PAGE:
Glossary beginning with M

Click one of the letters above to go to the page of all terms beginning with that letter.


Managed Care

Programs where a health plan manages the care needs of its enrollees and a pool of money to pay for those needs. The health plan is paid on a capitated (or per capita) basis for the people in its program, and then provides services directly, or contracts for them using third parties. Contracts with other providers may include capitated payments, or may be fee-for-service payments. Both Medicare and Medicaid include expanded managed care alternatives to fee for service programs.


The U.S. national entitlement program for certain needy and low income people. Medicaid is jointly funded by the federal and state governments, and is run, under broad national guidelines, by each state. Program eligibility, services offered, and financing varies widely from state to state. Generally, Medicaid covers anyone eligible for Supplemental Security Income (SSI), and may cover other Medically Needy or Categorically Needy individuals. The program goes by other names in various states. For instance, in California it is called Medi-Cal and in Tennessee it is TennCare.
The Medicaid program has become the insurer of last resort for about 70% of nursing home residents. These residents exhaust their own assets prior to or during an expensive nursing home stay.

Medically Needy

An optional Medicaid program which covers the cost of medical care for persons who would qualify for Medicaid on the basis of the services they require, but who have too much income to qualify for the program and too little to pay for the medical services they need. Not all states have ?medically needy? programs.


The national health insurance program for people age 65 or older in the United States. Medicare pays for acute medical care services under either Part A Hospital Insurance (HI) or Part B Supplementary Medical Insurance (SMI). Medicare is not a needs-based program, but provides coverage for acute care services to most people age 65 or over. Most chronic care services, including many nursing home stays, are not covered under the Medicare program.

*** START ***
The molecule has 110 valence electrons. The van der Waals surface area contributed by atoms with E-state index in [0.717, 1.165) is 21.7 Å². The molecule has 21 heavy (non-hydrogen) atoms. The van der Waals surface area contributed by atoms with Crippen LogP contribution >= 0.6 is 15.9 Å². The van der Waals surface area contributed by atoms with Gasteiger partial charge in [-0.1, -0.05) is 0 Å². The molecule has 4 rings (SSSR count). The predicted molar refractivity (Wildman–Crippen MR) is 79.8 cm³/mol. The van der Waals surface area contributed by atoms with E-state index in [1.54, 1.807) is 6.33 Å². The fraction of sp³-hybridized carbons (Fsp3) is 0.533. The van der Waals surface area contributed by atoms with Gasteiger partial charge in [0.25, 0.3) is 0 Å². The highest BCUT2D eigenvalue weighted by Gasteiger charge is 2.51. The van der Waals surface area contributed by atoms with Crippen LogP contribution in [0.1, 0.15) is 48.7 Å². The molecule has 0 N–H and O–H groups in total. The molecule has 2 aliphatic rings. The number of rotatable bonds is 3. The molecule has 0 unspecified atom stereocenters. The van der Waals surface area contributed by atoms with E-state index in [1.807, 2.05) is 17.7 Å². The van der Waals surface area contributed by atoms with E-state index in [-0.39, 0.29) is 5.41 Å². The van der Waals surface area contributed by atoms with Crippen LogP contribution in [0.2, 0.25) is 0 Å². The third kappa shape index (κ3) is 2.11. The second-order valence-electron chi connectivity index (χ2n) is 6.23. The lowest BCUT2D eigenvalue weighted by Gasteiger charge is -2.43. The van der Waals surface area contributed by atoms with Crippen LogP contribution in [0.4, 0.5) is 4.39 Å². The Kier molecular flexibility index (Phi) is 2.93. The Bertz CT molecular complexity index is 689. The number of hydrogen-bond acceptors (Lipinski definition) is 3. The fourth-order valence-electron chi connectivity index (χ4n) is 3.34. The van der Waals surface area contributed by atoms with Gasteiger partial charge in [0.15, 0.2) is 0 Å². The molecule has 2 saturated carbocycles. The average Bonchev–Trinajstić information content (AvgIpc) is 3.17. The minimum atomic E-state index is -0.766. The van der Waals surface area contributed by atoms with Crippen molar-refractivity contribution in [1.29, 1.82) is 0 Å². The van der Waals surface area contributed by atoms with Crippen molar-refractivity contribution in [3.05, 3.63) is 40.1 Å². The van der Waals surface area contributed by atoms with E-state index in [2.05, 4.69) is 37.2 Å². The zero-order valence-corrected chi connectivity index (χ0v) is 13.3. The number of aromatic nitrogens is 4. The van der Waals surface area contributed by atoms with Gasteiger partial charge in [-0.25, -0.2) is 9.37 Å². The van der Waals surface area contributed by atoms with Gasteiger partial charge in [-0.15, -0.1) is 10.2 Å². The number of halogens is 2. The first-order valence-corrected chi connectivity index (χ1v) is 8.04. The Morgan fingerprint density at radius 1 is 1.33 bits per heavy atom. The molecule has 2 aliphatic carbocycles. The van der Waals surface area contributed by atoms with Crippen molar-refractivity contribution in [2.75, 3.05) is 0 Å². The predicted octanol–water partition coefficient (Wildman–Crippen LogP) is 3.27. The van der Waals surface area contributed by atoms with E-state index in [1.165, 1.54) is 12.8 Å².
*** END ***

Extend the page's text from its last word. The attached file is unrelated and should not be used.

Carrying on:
Private insurance which covers some of the gaps in Medicare coverage, such as the deductibles and coinsurance.

Minimum Data Set

A federally-mandated resident assessment which must be done for every resident in a nursing home. The MDS must be completed within a certain period of time from admission to the facility, and must be reviewed on a scheduled basis or whenever there is a significant change in the residentÂ’s condition. In the MDS, the residentÂ’s needs are scored in a variety of areas, and the results of those scores trigger treatment protocols which should be addressed in the care plan. The MDS data are transmitted electronically to a designated state agency, and are accumulated at the federal level. In some states, the MDS is used as a tool to set the Medicaid reimbursement rate for the resident, based on the level of care needed as reflected in the MDS instrument. The MDS is also used in setting Medicare rates, under the Prospective Payment System.


A limit on the number of healthcare facilities or services which can be built in a state or a geographic area, by restricting permission for a Certificate of Need (CON) needed to start new facilities or services. The stipulated reason for establishing moratoriums is usually to control healthcare costs by preventing overbuilding and excess capacity in the system.

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